Look up lots today and avoid slopes with cornices above them. Cornice failures are expected due to daytime warming or by people traveling along ridges. A section of cornice hurtling down slope is a real concern, it may also trigger slab avalanches.
It may take a while for temps to warm up today, but when they do loose avalanches are possible due to strong solar. This is especially likely on steep solar aspects and around cliff and rocky outcrops. Loose avalanches may trigger deeper slabs.
Isolated wind slabs in the alpine and near ridge crests have surprised a few skiers. These likely exist in steep, aggressive terrain where even a small avalanche could have severe consequences.
Deep persistent slabs are best managed by:
Cornices are best managed by:
Lots of sun, warming temperatures, and calm to light SW winds are expected today and Monday. High cloud may form this afternoon and reduce solar inputs. Solar aspects, starting with easterly in the mornings, will receive strong solar. By Monday, air temps will be closer to 0'C and the effects of the sun will be greater. Clouds will increase on Tues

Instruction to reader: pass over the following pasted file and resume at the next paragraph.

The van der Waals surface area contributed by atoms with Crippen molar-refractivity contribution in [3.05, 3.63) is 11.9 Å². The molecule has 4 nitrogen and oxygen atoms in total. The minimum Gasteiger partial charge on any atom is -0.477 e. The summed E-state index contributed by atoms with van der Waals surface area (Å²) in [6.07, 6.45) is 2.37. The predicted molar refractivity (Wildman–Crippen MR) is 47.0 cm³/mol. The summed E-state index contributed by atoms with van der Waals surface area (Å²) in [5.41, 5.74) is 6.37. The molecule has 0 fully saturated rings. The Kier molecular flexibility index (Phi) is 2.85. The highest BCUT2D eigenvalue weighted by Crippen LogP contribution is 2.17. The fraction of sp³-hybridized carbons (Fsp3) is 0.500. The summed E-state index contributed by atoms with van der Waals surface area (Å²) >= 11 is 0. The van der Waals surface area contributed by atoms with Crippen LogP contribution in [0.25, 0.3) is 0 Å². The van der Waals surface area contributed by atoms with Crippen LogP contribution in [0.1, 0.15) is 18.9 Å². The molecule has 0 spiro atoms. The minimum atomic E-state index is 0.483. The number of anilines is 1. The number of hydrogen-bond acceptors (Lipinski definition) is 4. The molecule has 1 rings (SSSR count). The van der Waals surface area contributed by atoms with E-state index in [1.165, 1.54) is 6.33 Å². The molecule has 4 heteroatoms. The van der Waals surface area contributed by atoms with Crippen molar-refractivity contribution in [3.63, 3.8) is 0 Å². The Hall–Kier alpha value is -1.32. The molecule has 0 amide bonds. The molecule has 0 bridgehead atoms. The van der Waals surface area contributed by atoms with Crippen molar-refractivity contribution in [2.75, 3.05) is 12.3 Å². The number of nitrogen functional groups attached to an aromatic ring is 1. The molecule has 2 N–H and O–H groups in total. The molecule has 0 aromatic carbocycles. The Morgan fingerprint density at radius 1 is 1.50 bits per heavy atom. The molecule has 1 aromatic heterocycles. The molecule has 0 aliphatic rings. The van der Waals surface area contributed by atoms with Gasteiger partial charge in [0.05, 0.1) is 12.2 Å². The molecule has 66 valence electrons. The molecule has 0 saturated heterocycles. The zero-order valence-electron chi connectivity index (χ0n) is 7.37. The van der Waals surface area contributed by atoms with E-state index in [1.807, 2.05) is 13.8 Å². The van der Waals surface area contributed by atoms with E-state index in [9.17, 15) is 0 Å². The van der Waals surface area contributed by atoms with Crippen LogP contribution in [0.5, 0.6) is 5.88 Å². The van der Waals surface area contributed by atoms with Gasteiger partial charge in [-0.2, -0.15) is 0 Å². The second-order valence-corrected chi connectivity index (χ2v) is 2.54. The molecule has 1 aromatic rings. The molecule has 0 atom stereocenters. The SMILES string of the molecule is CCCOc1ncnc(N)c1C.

Cool temps and clouds have reduced solar effects; a sun crust has formed only on steep, solar aspects. Elsewhere, 25cm of dry snow exists above 1400m. Tests on two surface hoar/crust layers in the top 1.5m indicate that they may be triggered by large loads (like cornices) in some areas (most likely on solar aspects). The snowpack below is strong.
Natural avalanches were triggered during sunny breaks yesterday. 7 size 2 to 2.5 avalanches were observed mid day from solar aspects. Many were loose, with moist debris and a few triggered slabs. Very large cornice failures were reported throughout the Selkirks yesterday. One cornice failure was reported to be 120m long and triggered a size 4!